My friend and I were talking about Bowie on Saturday, wondering if he would release another album. It took Bowie ten years to release his previous album The Next Day (which I still have not gotten). This is a Sade schedule, so we were having a bit of a laugh about who would release an album first. After the conversation, I checked and noticed not only did Bowie have an album coming out, but he had released two singles.

I bought Blackstar and I knew when I listened to it what it was. Firstly, I knew it was a masterpiece of music. It is so rare to get an album. What I mean is something where each song is cohesive and follows a general theme. This used to be common, but in our increased singles market it is gone. Older artists, both in terms of age or longevity, are more likely to present such an album (U2 and Dr. Dre did this with their last albums). This is what you get from Bowie — seven songs thematically driven by morality, recognition, regret, and good dose of humor.

Secondly, I knew it was Bowie’s last album. The opening song gives that away. But rather than feeling sad, I marveled at Bowie’s talent. Now that I know he was suffering from cancer, I am even more impressed with the quality of music that he produced. This is a perfect album, and it is not the first time he has made one. Yet to make one while battling cancer and to make it fresh and modern and forward-looking while retrospective and introspective is insane.

It is as if Bowie took pieces of all his eras and personas and genres and gave a taste of what should come next. You can hear the 60s, 70s, 80s, 90s, and 2000s influences, yet it is never dated or derivative. It is no different than what he did with Young Americans or Let’s Dance. He took those concepts, played with them, and gave us something new from his perspective.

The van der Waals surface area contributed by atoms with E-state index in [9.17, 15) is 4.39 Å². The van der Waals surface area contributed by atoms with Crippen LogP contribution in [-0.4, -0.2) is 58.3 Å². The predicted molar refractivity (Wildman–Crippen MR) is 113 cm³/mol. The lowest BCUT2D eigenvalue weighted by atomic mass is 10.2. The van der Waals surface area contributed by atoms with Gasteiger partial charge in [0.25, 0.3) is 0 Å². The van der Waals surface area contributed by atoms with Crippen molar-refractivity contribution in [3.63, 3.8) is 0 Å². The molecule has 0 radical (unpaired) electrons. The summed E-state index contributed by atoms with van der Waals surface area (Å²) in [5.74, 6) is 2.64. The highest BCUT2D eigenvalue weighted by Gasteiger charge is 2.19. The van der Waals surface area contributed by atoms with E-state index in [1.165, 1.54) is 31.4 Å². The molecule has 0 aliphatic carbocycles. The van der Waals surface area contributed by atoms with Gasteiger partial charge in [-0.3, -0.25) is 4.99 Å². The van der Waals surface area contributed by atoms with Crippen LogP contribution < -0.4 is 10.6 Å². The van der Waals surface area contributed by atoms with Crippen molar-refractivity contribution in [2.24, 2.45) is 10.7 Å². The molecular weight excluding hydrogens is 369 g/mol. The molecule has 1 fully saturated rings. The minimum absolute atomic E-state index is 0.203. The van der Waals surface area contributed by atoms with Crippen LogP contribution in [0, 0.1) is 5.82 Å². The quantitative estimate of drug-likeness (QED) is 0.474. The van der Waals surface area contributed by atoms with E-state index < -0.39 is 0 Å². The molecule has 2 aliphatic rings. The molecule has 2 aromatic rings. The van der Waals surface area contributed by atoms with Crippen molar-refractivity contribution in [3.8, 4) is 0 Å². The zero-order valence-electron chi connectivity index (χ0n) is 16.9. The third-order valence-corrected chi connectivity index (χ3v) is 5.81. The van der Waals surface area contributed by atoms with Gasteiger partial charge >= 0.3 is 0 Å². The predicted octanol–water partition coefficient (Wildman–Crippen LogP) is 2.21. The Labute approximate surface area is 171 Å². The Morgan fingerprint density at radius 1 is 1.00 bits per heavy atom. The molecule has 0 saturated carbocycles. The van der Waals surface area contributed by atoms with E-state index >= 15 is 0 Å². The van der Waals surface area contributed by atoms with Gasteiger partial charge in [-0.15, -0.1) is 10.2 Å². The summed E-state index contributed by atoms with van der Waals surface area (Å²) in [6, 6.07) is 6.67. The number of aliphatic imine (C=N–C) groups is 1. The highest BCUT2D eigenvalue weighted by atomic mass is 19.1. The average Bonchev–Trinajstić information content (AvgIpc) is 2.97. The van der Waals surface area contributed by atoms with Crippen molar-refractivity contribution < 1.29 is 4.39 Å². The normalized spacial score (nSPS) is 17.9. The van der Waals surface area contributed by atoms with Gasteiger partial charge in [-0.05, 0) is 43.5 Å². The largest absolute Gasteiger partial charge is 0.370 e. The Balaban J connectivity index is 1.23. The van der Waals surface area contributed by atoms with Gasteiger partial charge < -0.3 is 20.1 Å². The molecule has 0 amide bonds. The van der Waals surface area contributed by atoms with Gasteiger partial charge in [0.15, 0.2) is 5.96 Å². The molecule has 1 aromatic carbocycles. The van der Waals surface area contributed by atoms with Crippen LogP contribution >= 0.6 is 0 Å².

This is Blackstar. Continue reading

Music That Inspires v.30

The latest album I bought is rather bittersweet. It is a fantastic album. The perfect album to relax to. What makes it bittersweet is the artist who gave us this beautiful work is no longer with us.

Back in 2010 hip hop DJ Nujabes died after being severely injured in a car accident. He was in the process of recording his third studio album. Several of his friends and collaborators decided to finish the album Spiritual State. The album was released in 2011, but I only found out about it a few weeks ago. I finally got my hands on a copy and have been listening to it for the past days.

Spiritual State does feel slightly incomplete, but that may simply be my mind trying to figure out what Nujabes might have done differently had he lived. It opens with the title track. It definitely sets the mood of finality and reflection that is found throughout the album. It is one of my favorite tracks: Continue reading